Paper No. 27
Presentation Time: 9:00 AM-6:30 PM


MURRAY, Kent S., Natural Sciences, University of Michigan-Dearborn, 4901 Evergreen Rd, Dearborn, MI 48128 and NAPIERALSKI, Jacob, University of Michigan-Dearborn, Department of Natural Sciences, 4901 Evergreen Rd, Dearborn, MI 48124,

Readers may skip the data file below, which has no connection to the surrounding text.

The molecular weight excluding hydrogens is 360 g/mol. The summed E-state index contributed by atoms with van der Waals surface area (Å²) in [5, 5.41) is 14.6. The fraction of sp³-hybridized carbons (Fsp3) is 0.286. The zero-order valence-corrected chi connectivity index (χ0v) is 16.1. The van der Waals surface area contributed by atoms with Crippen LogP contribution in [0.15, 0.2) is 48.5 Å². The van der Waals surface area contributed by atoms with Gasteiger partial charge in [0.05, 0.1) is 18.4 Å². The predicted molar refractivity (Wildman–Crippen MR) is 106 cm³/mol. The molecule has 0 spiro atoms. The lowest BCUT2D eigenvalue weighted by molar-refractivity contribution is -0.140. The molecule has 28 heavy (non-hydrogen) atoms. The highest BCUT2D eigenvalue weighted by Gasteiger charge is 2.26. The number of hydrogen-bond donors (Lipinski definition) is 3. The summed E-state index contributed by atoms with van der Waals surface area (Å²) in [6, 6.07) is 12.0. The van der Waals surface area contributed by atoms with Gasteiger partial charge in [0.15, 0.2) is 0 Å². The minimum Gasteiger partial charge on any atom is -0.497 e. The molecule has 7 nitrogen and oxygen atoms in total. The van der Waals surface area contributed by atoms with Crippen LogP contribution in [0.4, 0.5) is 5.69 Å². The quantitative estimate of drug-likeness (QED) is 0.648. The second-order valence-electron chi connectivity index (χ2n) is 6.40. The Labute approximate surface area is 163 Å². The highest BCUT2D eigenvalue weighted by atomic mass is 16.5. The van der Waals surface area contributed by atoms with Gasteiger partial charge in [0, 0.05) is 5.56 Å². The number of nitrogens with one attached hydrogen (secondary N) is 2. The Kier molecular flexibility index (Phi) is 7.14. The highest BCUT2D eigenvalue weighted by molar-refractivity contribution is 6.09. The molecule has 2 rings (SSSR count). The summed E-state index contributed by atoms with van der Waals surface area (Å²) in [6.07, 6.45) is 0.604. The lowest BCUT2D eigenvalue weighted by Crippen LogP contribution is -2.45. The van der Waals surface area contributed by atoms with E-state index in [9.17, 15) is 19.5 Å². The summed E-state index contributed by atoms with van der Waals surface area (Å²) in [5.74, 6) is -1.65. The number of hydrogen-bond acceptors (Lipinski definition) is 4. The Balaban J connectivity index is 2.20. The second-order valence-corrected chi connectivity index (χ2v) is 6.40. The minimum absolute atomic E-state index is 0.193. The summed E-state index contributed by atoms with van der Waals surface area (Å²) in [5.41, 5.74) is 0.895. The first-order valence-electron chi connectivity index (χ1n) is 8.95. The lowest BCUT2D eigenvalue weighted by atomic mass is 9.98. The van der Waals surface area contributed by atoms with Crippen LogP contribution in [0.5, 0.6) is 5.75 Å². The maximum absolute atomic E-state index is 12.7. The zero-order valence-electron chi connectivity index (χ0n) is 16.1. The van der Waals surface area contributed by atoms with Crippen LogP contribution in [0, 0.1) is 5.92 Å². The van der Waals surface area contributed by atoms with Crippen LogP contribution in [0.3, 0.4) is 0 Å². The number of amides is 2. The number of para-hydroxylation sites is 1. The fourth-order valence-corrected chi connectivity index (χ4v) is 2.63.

The Geosciences Institute for Research and Education at the University of Michigan-Dearborn has been an example of a successful and effective model in increasing the participation of underrepresented groups in the geosciences. The program, in its seventh and final year, emphasizes involving at-risk high school students along with their teachers from the Detroit area public schools in geoscience research projects that focus on community based environmental issues. These projects in 2012 included an investigation of the sources of lead impacting a residential neighborhood in southwest Detroit. The Delray and Oakwood Heights communities have the highest rate of blood lead levels in the state of Michigan, yet the specific sources of the lead contamination are unknown. The participants were also involved in a project that focused on understanding the relationships between groundwater and surface water quality along the lower branch of the Rouge River in southeast Michigan. The Rouge River, a tributary to the Detroit River is one of the most polluted streams in North America and understanding the sources of pollution is important to the environmental health of the lower Great Lakes. The 2012 summer workshop included 12 middle school and high school teachers and six high school students. As in the past, the participants overwhelmingly concluded that solving today’s environmental problems requires increased environmental awareness, and that hands-on workshops serve to expand their knowledge of the environment. They identified the need for similar programs in the schools that would better facilitate environmental practices among citizens. One student noted that, “Everything affects everything. I mean what I do affects all of you and I do not think a lot of people know that. We all need to get together and find a solution. In the Delray area we took soil samples from every house so we have the results and we could have a big meeting about it so that people know what is up with the soil.”